The Effect of Myanmar’s Military coup on its Economy and Economies of Nearby Countries

Courtesy of THET AUNG/AFP via Getty Images

By Natnaree Jiruppabha

On February 1, 2021, Myanmar’s military took over the democratic government and detained President Win  Myint and State Counselor Aung San Suu Kyi. As a result, there were massive protests against the Coup and the  Junta. The military responded with lethal force, resulting in 202 deaths and 2,181 arrests.  

Myanmar’s economy, which has already suffered due to the pandemic, fears more economic instability as  foreign countries and investors might turn away on account of internal strife. The situation worsened on March 14 when protestors burned factories in Yangon and the government’s forces killed 39 citizens in just one day, further sounding the alarm for investors and entrepreneurs.  

Looking back on Myanmar’s economy, the country first opened its door to foreign investment in 2011.  Myanmar’s first democratic election in 2015 led to a rapid annual economic growth of 7% per annum. This  growth, however, slowed in 2016 after accusations against the government relating to the Rohingya genocide  began to gain global traction.  

In 2020 and 2021, the drop in inflows of foreign direct investment (FDI), an investment by a party in one  country into a business in another country, from the pandemic would likely be exacerbated by the decrease in  investor and business confidence, as some investors think that the risk of maintaining businesses in a military run country is too high. As a result, Myanmar’s GDP growth for the next financial year is expected to be cut in  half, from 6% to 3%.  

Following the coup, the UK imposed sanctions on three Myanmar generals and the US threatened to follow suit.  While most of the country’s foreign investment comes from Asia, economic and political pressure from western  states will have an effect on the economy and its future investment prospects. For example, multinational  corporations that support democratic governance and follow US and European legal standards could pull back from Myanmar. As Myanmar’s textile exports to the EU are worth 3% of Myanmar’s GDP, backlash in Europe  would very much affect Myanmar’s economy.  

As mentioned above, the political stance that countries such as China, Singapore, Japan, and Thailand will take is more likely to affect trade and therefore the economic growth of the country. Singapore is one of the largest investors in Myanmar, accounting for 40% of total FDI in 2011-2020. Currently, it has expressed non-support to the military occupation but do not plan on intervening in any way. However, Singaporean Lim Kaling had already withdrawn from the tobacco joint venture Virginia Tobacco, Myanmar’s biggest tobacco company. Meanwhile, Japan announced that it was opposed to any action against democracy. Kirin Holdings withdrew from its joint venture with military-owned Myanmar Economic Holdings Public Company (MEHL). Another concerned foreign party is The People’s Republic of China who fear delays in the Belt and Road Initiative due  to Myanmar’s political climate. While some predict that China may exclude Myanmar from its plans of Asian prosperity as it appears hesitant to engage with countries suffering from political volatility. However, others argue that China may see civil strife in Myanmar as the ideal backdrop to build closer ties. Other Asian countries are choosing not to interfere. Thailand announced that Myanmar’s situation was their internal concern. New restrictions may affect Thailand’s exports and the flow of migrant labor. With the increasing risk that Myanmar could become a failed state, there would be a significant impact on Thailand and regional supply chains.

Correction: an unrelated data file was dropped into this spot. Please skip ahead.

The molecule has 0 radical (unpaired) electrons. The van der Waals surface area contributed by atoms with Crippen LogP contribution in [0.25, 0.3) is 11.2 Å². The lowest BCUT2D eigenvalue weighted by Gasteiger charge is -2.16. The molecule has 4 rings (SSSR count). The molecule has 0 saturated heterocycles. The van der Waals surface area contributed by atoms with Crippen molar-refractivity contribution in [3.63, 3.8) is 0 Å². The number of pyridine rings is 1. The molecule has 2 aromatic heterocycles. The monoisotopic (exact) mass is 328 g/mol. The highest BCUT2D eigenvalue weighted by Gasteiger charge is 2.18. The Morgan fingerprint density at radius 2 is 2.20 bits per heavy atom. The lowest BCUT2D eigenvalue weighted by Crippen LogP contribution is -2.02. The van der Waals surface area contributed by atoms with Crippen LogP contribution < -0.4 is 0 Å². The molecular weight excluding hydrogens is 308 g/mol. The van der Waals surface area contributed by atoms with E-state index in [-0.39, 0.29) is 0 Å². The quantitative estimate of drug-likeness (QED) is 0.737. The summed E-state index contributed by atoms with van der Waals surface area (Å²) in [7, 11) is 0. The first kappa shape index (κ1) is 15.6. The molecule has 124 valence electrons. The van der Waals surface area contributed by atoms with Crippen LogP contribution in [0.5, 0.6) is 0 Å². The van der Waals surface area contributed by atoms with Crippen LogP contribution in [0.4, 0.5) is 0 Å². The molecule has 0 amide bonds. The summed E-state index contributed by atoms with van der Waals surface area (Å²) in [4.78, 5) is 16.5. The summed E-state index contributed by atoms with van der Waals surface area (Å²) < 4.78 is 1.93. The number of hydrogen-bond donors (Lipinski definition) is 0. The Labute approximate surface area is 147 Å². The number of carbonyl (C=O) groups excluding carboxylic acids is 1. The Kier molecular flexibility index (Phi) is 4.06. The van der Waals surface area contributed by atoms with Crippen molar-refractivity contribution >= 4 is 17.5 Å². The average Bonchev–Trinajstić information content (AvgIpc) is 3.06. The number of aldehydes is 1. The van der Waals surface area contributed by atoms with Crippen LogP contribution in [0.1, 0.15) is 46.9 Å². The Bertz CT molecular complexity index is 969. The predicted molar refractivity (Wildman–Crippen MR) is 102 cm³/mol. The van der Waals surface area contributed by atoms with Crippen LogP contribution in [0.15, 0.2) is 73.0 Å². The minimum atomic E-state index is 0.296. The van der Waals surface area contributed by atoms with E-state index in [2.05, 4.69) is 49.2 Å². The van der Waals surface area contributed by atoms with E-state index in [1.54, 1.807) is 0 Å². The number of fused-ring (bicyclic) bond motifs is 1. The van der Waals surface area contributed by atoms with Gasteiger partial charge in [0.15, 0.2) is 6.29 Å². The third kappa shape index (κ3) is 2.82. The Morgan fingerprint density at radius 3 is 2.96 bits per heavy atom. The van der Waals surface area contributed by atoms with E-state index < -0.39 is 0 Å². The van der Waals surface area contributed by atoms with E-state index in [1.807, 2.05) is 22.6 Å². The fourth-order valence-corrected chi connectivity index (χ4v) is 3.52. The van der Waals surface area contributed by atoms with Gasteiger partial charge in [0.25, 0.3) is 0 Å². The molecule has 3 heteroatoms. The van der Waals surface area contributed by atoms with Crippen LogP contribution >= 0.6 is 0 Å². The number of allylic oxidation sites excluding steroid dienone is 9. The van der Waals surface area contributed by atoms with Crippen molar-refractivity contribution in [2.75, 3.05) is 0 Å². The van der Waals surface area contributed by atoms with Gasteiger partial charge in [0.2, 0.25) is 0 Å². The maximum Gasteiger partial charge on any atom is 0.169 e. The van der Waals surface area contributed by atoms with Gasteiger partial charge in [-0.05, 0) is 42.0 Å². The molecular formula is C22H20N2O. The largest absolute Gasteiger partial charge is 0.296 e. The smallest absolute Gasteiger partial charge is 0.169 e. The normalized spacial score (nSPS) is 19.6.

Overall, Myanmar’s economy would be more affected by Asia than by the US and Europe. Attracting foreign  investors will be much more difficult for Myanmar in the future given the complexities of doing business under the military government. To what extent these changes will affect the economy.

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